Cuse Country

Home Away From Dome for Syracuse Orange Fans

Orange Plus (or Minus)

Posted by andrewgp on March 5, 2007

I don’t take credit for this idea, it was fed to me by the Cuse Country brain trust. But I found it so interesting that I spent the better part of the week trying to make it happen.

The point is this: Hockey players are ranked by a simple statistic that counts up all the goals scored by their team while they were on the ice and subtracts all the goals scored against their team while they’re on the ice. This way you can get a picture of what they bring to the game — maybe they help you offensively, but they take chances and hurt you defensively. By simply looking at their Plus / Minus rating, you can see whether their risks are worth their rewards.

So why can’t we have that for basketball? Well, at Cuse Country, you can.

I calculated the Plus / Minus rating for each Syracuse player this season, in each game of the season. Here’s the summary:

Player Season total First 5 gms. Next 5 Next 5 Next 5 Next 5 Last 4
ROBERTS, Terrence +198 +65 +46 +21 +5 +32 +29
NICHOLS, Demetris +217 +86 +54 +15 +5 +24 +33
WATKINS, Darryl +116 +39 +16 +12 +21 +11 +17
HARRIS, Paul +116 +90 +19 +5 +4 -5 +3
WRIGHT, Josh +80 +31 +39 +2 +7 -2 +3
THOMAS, Justin -3 0 -3 0 0 0 0
RAUTINS, Andy +171 +40 +22 +22 +30 +17 +40
BURACH, Todd -9 0 -3 0 0 0 -6
DEVENDORF, Eric +116 +75 +1 -10 +1 +29 +20
GORMAN, Matt +83 +52 +34 -8 +4 +3 -2
BRENNAN-McBride 0 0 0 0 0 0 0
PRESUTTI, Jake -3 0 -3 0 0 0 0
DiLIEGRO, Ross -3 0 0 0 0 0 -3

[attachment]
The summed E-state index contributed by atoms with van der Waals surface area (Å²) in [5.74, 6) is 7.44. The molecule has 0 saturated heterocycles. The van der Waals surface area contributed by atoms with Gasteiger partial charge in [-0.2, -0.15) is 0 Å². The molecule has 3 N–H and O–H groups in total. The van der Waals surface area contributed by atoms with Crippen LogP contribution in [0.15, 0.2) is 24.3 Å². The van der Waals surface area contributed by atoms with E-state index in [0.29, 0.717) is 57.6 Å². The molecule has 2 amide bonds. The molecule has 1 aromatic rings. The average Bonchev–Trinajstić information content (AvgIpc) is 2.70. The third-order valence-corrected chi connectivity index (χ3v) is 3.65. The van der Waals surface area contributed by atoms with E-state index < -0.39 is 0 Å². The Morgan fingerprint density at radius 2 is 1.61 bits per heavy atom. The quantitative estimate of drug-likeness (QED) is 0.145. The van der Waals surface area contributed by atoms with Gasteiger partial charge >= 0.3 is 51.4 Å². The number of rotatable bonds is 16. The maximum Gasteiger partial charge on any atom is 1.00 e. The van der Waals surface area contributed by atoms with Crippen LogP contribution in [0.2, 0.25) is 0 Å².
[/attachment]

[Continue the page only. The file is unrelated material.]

TEAM MARGIN +215 +99 +38 +34 +13 +6 +25

Even better is the game-by-game analysis (click here). Among the trends you might notice: a great second half by Andy Rautins and a signifcant drop-off for Paul Harris.

It’s interesting to compare it to the team’s margin of victory (or defeat). A player who stayed on the court for every minute would end up with that same rating. (A couple statistical caveats here, for the nerds: substitution data was not available for a handful of games, which may throw off this summary comparison a bit. In addition, in some games it was not possible to determine the second-half starters. Best approximations were made.)


11 Responses to “Orange Plus (or Minus)”

  1. Josh said

    Wow, cool man.

    To me the most interesting trend is Devendorf; even allowing for his illness, he has had quite a “U-shaped” season. Perhaps this represents three phases of his season: (1) early domination of weak opponents with superior skills; (2) poor production as he tried to pull the same stuff he’d done vs. the weaker opponents, but this time against better teams; (3) maturation over the last group of games, coinciding with increased time at PG and improving decision-making. That kind of sums up his year, I think.

  2. OrangeRay said

    Thanks for the statistical breakdown. This plus/minus has been something I’ve been clamouring about. It has some flaws, like any other statistic (such as you may benefit by being in a rotation with four great players) but its a good indicator of your scoring, your defense, and your intangibles.

    Good work.

  3. Tim said

    Maybe this is just my English degree showing, but shouldn’t the sum of the players +/- net out for every 5 game period? For example, for the first five game of the season, the players add up to +480ish, but the team was only +99 in net scoring margin during that stretch.

    Can anyone explain how that works? Or is my math really just that bad?

  4. Tom said

    This is a great stat when averaged out over a season, because no one can hide behind good teammates for every minute of a year as they could in a single game. And it pretty much confirms what we’ve suspected, that Demetris Nichols is really good, and some players (I’m looking at you, Todd Burach) are not pulling their weight around here.

    The Rautins trend is surprising, as it shows that he’s been our most effective player over the last 14 games.

    Great work!

  5. andrewgp said